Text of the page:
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Conditions for maple seedlings

Posted by sfhellwig 6a SE Kansas (My Page) on
Fri, Jun 11, 10 at 12:11

This year I wanted to try maples from seed, so I did quite a few. I'm not sure that they are growing like they should so maybe someone can tell me if I am doing something wrong. I did Amur, Japanese and Trident maples. All locally collected seed. Sewn outdoors for natural stratification. Once germinated they were pricked out into 4x4x5 pots in a mix of 5 parts potting soil to 5 parts pine bark to 1 part small clay granules (Pro's Choice, Turface). I figured this would be a good mix of aeration and moisture retention. I had been moving them in and out of the sun being cautious as I didn't want to burn a whole flat of trees. I now have them under shade structures that are about 50% at noon and less restrictive during other hours. I fertilize every 2 weeks with 10-10-10. The first Amurs are finally stepping up with multiple sets of leaves and growing trunks. Some of the Japanese maples are also gaining speed but there are many that are still at two sets of true leaves. The Tridents seemed to have just stopped and are sitting there. They may have been immature seed stock. I had very low germination on them.

So, do they need more sun? I built the structures as I figure these plants will not survive full sun in the summer. More N in the fertilizer? Should I be using something acidic as I have read maples like? I feel the soil mix and pot size should be fine. Definitely seen big seedlings grown in smaller pots (tubes). I can't complain too much for my first effort of the sort but I did hand transplant over 60 trees and I want the best success rate. They need as much size as possible to survive the winter. Let me know if you see anything glaring that I have missed. Winter suggestions also. I do not have a cold GH but the shade structures were built with wrapping plastic in mind so they won't be entirely "out in the cold."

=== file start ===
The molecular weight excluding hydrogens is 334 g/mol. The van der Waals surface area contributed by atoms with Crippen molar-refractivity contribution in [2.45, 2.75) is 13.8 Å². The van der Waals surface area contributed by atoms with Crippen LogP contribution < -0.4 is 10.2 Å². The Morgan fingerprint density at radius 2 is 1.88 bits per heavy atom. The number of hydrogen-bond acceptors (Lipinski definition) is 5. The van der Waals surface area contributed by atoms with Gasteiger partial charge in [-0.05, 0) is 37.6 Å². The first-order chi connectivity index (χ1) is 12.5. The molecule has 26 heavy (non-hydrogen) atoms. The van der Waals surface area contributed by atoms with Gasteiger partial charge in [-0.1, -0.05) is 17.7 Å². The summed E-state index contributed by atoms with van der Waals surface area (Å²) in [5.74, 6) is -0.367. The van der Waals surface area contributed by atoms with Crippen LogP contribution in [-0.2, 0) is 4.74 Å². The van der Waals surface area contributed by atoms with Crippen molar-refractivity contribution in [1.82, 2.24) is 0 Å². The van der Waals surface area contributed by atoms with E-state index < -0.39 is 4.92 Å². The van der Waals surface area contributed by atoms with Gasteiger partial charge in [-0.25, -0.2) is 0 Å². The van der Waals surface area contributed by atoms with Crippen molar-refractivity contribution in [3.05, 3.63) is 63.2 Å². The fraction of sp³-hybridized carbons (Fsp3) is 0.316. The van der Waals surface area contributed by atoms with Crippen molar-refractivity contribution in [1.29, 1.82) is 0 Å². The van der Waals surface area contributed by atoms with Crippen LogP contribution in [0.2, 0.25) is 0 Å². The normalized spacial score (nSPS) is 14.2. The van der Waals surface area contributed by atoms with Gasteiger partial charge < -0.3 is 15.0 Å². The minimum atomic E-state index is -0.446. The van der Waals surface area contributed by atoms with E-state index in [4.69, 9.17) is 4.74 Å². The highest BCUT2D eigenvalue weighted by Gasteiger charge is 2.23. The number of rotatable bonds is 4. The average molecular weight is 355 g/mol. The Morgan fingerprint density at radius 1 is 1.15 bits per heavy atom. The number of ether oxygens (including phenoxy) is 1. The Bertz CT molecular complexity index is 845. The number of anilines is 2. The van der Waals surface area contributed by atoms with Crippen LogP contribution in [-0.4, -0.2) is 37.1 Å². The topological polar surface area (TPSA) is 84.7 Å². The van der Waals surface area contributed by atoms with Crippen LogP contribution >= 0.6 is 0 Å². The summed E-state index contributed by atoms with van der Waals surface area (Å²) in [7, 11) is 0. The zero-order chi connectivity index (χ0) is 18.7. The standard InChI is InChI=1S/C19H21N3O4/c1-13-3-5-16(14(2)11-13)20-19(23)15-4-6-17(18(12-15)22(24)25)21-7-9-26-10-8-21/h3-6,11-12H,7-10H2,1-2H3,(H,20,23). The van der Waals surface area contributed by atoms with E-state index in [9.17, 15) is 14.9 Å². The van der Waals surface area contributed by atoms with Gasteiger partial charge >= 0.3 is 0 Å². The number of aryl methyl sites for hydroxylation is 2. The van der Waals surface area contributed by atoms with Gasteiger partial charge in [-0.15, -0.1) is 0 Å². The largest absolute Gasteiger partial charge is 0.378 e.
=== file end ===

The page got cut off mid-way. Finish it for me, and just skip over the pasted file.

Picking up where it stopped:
Follow-Up Postings:

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RE: Conditions for maple seedlings

Don't give them too much sun. Its better to let them ease into your climate so you can see if any of them are more/less sensitive to sun. All maples will do well in partial shade.

The winter protection issue is more about protecting the roots than the tops. Maple roots are killed at 14 degrees, so larger pots mean more soil mass that has to get down to those temperatures. Small pots are prone to freeze damage.


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RE: Conditions for maple seedlings

Kick up the N a bit. Look for something with a ratio of 3-1-2 or 4-1-2 (analysis of 15-5-10 or 20-5-10)....may not be easy if you are just using liquid, just depends on what you have access too. How much 10-10-10 are you applying??

Schmoo


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RE: Conditions for maple seedlings

I have been using the Vigoro 10-10-10 at recommended strength which is 1/2 a cap to 2 gallons. I then water well with that. Of course I have always wondered then how much do you water them and I am probably under doing it. I have wanted to pick up some fish emulsion and maybe that would be a good compliment as it is supposedly harder to burn with the organics. For the next feeding however I will probably just bust out the high number granular that I mix into the can for the vegetable garden. I had not been using it as I am trying to keep many of my trees from going crazy (future bonsai) and just don't want to mix up several types of fert. Guess it's time to get over that.

As for winter, I will likely have to mulch these heavy around there base and may be trying slat houses wrapped in plastic over them. In the past I bury my pots in the ground to help but if these aren't big enough to up-pot I can't really bury them. Last winter's plants that were mulched on the ground and covered with a glass lean-to came through with mixed reviews. If I have them a little more enclosed and it doesn't go so cold, they might do alright.


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RE: Conditions for maple seedlings

As an example....if 1/2 cap is a teaspoon, your applying about 65 ppn N (full cap would be about 130 ppm N). A rate of 150-200ppm might be better if your applying every two weeks (that is a rate which would be suitable for "constant" feed in a production greenhouse).

Schmoo


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